Up Close & Personal at the Pittsburgh Vintage Grand Prix

Despite living in Oakland for four years, I had never attended the PVGP. I had been told that droves of the car-obsessed flocked annually to the greens of the Schenley Park Golf Course to view some of the most legendary automobiles. For whatever reason, I always thought the event would be another overhyped, American-only car show with middle aged men stuffed into canvas lawn chairs beside their pride and joy (insert generic muscle cars here).

But no. Pittsburgh Vintage Grand Prix isn’t a weekly doo-wop nostalgia trip in a Sam’s Club parking lot. It isn’t even close to that.

When I entered the grounds in my humble Volkswagen, I immediately realized how foolish I was to pre-judge this show. My jaw hit the ground so hard, I thought Bill Peduto would call to remind me that fracking is illegal within city limits. The visual juxtaposition of million-dollar classics and common people-movers was staggering. Look away at the wrong time and you might miss some of the finest sculpted metal in automotive history. Wow.

With many an egg on my face, I’ll step aside and let my imagery show you what I’m on about.

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Ferrari 1

Infographic: The true price of Dodge’s SRT Hellcat

Sean McFarland

This article was originally posted on BBC Autos.

With its supercharged 707-horsepower V8 engine, tire-smoking torque and retrofuturist styling, the Dodge Challenger SRT Hellcat is an unambiguous, unabashed throwback. But it distinguishes itself from its nostalgia-tinged peers – saying nothing of high-horsepower European sports cars – on its value case.

Granted, consumers do not cross-shop bawdy Detroit muscle against bespoke European land-missiles, yet  some true-to-life comparisons underline just how stellar a value Chrysler’s fire-breathing feline is –  and the financial chasms that must be bridged to otherwise touch its tremendous output.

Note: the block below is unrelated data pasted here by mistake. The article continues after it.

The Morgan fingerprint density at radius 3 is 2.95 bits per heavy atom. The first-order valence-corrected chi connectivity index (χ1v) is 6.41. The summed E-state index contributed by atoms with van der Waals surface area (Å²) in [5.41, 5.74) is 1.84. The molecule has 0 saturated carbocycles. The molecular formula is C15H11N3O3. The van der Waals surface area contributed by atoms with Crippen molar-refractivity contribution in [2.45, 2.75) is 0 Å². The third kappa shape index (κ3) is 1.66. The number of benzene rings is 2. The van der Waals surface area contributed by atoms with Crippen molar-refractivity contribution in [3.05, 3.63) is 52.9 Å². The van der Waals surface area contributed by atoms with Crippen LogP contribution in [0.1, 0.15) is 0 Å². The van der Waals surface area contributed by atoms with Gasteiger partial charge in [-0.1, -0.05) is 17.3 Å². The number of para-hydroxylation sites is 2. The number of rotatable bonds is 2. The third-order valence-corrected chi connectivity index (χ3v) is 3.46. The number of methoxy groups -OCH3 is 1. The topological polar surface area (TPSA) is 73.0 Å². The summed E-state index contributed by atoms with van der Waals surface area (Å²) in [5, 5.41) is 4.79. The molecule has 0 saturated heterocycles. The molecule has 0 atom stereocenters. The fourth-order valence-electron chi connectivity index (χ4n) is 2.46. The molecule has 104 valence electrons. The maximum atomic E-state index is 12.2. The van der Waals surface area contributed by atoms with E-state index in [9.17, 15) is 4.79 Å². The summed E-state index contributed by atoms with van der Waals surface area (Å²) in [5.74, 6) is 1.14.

Rendez-vous: The illegal Tour de France

Sean McFarland

This article was originally posted on BBC Autos.



Calm under pressure, audacious skill and a bit of lunacy: all traits of a prepared racer. Coupled with purpose-built equipment shaped by the wind, and you have a recipe for a properly exciting race through Paris.

The month-long Tour de France stormed through the streets of Paris on 27 July, with scores of cyclists swarming towards the finish through a crush of hardcore fans. It’s an evocative scene, one repeated throughout the ages every year. But in 1976, there was an exceptional, extra-legal sprint that was filmed, discussed and ultimately passed around in video-cassette form like contraband.

Nearly four decades ago, French director Claude Lelouch releasedC’était un rendez-vous, a short film depicting a Ferrari 275 GTB illegally blasting through the dormant avenues of a Paris dawn, coming to rest at the Montmarte overlook adjacent to Sacré Coeur. The speed and reckless maneuvers in the picture caused a tiny stir in the City of Light and among car enthusiasts worldwide, as copies of the short film slowly made their way across oceans.

Translating to It Was a Date, the production is regarded as one of the earliest – and still one of the best – street-racing films. Though many a driver has felt the impulse to speed away from a red light or dash through a commute as if it were the last lap at Le Mans, it would be folly to follow through. Lelouch couldn’t help himself. The director weaves through a makeshift 6.5-mile circuit in less than eight minutes while maintaining remarkable pace. But all is not what it seems.